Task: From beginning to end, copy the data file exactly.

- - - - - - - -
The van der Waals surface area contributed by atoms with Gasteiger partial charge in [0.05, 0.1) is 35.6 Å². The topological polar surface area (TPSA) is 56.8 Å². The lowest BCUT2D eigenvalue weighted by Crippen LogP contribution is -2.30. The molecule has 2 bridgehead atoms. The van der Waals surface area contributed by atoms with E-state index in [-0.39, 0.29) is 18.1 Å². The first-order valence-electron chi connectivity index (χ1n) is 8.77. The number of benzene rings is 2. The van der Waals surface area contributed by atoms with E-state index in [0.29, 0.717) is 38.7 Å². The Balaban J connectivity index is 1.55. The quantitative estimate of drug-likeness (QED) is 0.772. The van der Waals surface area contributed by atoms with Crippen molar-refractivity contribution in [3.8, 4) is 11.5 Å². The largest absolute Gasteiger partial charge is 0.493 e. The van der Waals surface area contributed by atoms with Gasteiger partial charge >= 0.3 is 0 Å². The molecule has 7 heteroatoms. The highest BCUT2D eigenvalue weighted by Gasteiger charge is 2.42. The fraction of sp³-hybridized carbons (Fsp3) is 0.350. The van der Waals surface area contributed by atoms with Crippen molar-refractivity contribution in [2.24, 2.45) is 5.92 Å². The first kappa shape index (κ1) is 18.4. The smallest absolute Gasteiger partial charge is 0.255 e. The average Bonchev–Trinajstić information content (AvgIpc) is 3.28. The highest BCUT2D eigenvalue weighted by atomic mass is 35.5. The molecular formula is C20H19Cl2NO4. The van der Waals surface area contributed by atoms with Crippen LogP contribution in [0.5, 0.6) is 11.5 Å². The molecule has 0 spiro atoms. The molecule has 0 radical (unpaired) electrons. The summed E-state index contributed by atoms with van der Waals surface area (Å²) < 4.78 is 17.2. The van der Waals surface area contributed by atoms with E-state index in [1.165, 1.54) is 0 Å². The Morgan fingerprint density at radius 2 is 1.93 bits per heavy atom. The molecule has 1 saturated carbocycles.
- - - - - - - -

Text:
The van der Waals surface area contributed by atoms with Gasteiger partial charge in [0.05, 0.1) is 35.6 Å². The topological polar surface area (TPSA) is 56.8 Å². The lowest BCUT2D eigenvalue weighted by Crippen LogP contribution is -2.30. The molecule has 2 bridgehead atoms. The van der Waals surface area contributed by atoms with E-state index in [-0.39, 0.29) is 18.1 Å². The first-order valence-electron chi connectivity index (χ1n) is 8.77. The number of benzene rings is 2. The van der Waals surface area contributed by atoms with E-state index in [0.29, 0.717) is 38.7 Å². The Balaban J connectivity index is 1.55. The quantitative estimate of drug-likeness (QED) is 0.772. The van der Waals surface area contributed by atoms with Crippen molar-refractivity contribution in [3.8, 4) is 11.5 Å². The largest absolute Gasteiger partial charge is 0.493 e. The van der Waals surface area contributed by atoms with Gasteiger partial charge >= 0.3 is 0 Å². The molecule has 7 heteroatoms. The highest BCUT2D eigenvalue weighted by Gasteiger charge is 2.42. The fraction of sp³-hybridized carbons (Fsp3) is 0.350. The van der Waals surface area contributed by atoms with Crippen molar-refractivity contribution in [2.24, 2.45) is 5.92 Å². The first kappa shape index (κ1) is 18.4. The smallest absolute Gasteiger partial charge is 0.255 e. The average Bonchev–Trinajstić information content (AvgIpc) is 3.28. The highest BCUT2D eigenvalue weighted by atomic mass is 35.5. The molecular formula is C20H19Cl2NO4. The van der Waals surface area contributed by atoms with Crippen LogP contribution in [0.5, 0.6) is 11.5 Å². The molecule has 0 spiro atoms. The molecule has 0 radical (unpaired) electrons. The summed E-state index contributed by atoms with van der Waals surface area (Å²) < 4.78 is 17.2. The van der Waals surface area contributed by atoms with E-state index in [1.165, 1.54) is 0 Å². The Morgan fingerprint density at radius 2 is 1.93 bits per heavy atom. The molecule has 1 saturated carbocycles.